Dame Judi Dench’s “Who do you think you are?” and Captain Reginald Arthur Dench MC

If you have watched the edition of “Who do you think you are?” that featured actress Dame Judi Dench, you will have met her father, Captain Reginald Arthur Dench MC. I’m pleased to say that I was invited by TV production company Wall To Wall to assist in researching him for the series: here’s his military story, based on my initial report on 1 November 2019.

Commission as an officer and training at home

The story of how Reginald came to be an officer is straightforward. He had no previous military experience and based on his own statement when applying for a commission he had not served with an Officer Training Cadet unit. He was what we might these days call a “direct entrant”. As such, it was his own decision to join the army and to do it this way. He signed his application on 9 November 1915 and next day also completed a medical form before he underwent a medical examination. The examining officer said that the examination took place at Portobello. This is likely to mean Portobello Barracks in Dublin. It is quite possible that Reginald had initiated his application by reporting there, although this is not certain.

He was commissioned as a Second Lieutenant (initially on probation) of the Special Reserve of Officers of the Prince of Wales’s Leinster Regiment (Royal Canadians) on 29 January 1916. This was announced in the “London Gazette” (LG) of 28 January 1916.

Reginald sustained an injury to his knee during training in May 1916. This may have been while serving with the regiment’s 3rd (Reserve) Battalion, located at Cork (but information found since my initial report suggests it may have been with 7 Officer Cadet Battalion at Fermoy). During June 1916 he underwent surgery, but later medical notes suggest that his knee continued to give trouble. During his time overseas – certainly from October 1916 onwards – he was forced to leave his unit for a few days on several occasions, and to use a stick to walk.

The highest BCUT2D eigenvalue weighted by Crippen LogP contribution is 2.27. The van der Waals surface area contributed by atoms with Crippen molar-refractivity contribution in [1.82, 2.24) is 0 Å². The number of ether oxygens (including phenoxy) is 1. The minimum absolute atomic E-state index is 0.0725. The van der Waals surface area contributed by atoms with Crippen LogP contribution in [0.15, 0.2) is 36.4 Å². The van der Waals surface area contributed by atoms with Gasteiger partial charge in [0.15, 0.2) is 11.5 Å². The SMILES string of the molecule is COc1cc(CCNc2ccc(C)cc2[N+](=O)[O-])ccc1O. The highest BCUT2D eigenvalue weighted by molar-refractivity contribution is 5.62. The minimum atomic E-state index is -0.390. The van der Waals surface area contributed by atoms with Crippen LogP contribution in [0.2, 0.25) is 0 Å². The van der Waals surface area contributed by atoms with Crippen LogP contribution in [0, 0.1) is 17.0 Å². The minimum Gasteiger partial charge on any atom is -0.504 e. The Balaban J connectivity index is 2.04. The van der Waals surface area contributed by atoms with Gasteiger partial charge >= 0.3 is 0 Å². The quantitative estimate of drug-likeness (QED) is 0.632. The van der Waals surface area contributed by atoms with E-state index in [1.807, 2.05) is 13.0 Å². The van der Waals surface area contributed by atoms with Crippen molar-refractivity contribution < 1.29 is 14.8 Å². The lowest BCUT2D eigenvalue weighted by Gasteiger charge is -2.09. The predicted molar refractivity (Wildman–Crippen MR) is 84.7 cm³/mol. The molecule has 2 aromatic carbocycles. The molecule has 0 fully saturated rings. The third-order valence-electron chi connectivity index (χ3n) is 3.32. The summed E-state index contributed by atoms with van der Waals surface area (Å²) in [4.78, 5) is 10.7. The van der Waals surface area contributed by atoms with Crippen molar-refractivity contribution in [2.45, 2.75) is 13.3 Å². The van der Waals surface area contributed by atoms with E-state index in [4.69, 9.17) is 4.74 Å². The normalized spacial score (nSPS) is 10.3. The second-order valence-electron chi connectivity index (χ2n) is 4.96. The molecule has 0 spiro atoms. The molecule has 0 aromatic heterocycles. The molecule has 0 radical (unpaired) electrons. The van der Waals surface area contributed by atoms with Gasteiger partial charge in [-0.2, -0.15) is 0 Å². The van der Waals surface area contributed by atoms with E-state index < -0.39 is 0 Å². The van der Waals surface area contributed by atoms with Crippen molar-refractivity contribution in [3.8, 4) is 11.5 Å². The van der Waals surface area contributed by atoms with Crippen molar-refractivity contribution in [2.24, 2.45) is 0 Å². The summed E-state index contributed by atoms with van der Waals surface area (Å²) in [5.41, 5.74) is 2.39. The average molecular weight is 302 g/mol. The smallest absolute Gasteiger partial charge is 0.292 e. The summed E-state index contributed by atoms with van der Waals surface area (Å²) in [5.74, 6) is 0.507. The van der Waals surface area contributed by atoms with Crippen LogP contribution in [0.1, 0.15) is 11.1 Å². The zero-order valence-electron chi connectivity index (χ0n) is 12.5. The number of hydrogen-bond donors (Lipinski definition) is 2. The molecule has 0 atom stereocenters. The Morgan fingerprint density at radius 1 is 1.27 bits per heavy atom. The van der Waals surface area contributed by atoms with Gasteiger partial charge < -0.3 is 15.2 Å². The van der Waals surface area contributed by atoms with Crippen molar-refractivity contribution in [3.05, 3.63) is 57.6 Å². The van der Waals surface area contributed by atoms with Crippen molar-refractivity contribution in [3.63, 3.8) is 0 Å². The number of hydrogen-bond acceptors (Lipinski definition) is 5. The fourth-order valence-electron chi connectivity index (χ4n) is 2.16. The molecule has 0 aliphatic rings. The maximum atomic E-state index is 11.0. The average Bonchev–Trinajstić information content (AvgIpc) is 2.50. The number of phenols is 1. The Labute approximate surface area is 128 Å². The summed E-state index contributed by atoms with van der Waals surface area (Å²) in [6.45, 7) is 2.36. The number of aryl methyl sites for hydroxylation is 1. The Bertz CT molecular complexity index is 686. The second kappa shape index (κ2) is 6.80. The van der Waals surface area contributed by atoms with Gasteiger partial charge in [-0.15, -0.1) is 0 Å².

Service in France and Flanders

He joined regiment’s 7th (Service) Battalion in billets near Bailleul, Nord, France on 23 September 1916 (War diary, TNA WO95/1970), having crossed the English Channel to Boulogne a few days before.

He had a period of home leave between 19 January and 1 February 1917.

Reginald was confirmed in his rank, according to the “London Gazette”, on 25 January 1917 (an unusually late confirmation of passing the probationary period).

On 9 March 1917 he is mentioned in battalion war diary having especially distinguished himself during an (enemy) attack. There is no doubt that this corresponds with the subsequent award of the Military Cross (see below). An annotated copy of the “London Gazette” (TNA WO391) confirms date and location. The “Irish Independent” of 5 April 1917 reported that he also received a parchment from Major-General Hickie (commanding 16th (Irish) Division) and a personal letter of thanks from Brigadier-General Pereira (commanding 47th Infantry Brigade).

On 4 June 1917 Reginald was absent from a list of battalion officers present at Locre Hospice and cannot be assumed to have participated in the battalion’s action in the Battle of Messines (7-10 June 1917). The war diary offers no clues regarding his absence. He is not named in the war diary again until 15-16 October 1917, making it difficult to determine exactly during which of the battalion’s operations in the intervening period he had been present. He is however likely to have participated in the Battle of Langemarck, a phase of the Third Battle of Ypres, in August 1917.

On 1 July 1917 he was promoted to Lieutenant (LG 15 December 1917) although the Army List then shows, and continues to show, 28 July 1917. This would be more likely, as it was a standard promotion after eighteen months at the lower rank.

20 July 1917 he was promoted to the Acting rank of Captain (LG 16 October 1917). This was while Reginald was placed in command of one of the battalion’s companies.

He had a period of home leave between 15 August and 4 September 1917.

The war diary of 15-16 October 1917 names Reginald as being one of a trench raiding party and by implication he was in command of it, the other officers being junior to him. A subsequent report confirms that he had trained and led the raiding party. He is also reported to have shot a German soldier during the raid, although the citation to the award he received for this action refers to him also killing others. On 14 December 1917 the award of the second Military Cross was announced and the citation appeared on 23 April 1918 (LG).

He had another period of home leave between 11 and 28 November 1917.

On 16 February 1918 he relinquished the Acting rank of Captain on ceasing to command a company (LG 14 June 1918). His battalion was being disbanded. Reginald was posted to the regiment’s 2nd Battalion. The battalion’s war diary mentions his arrival.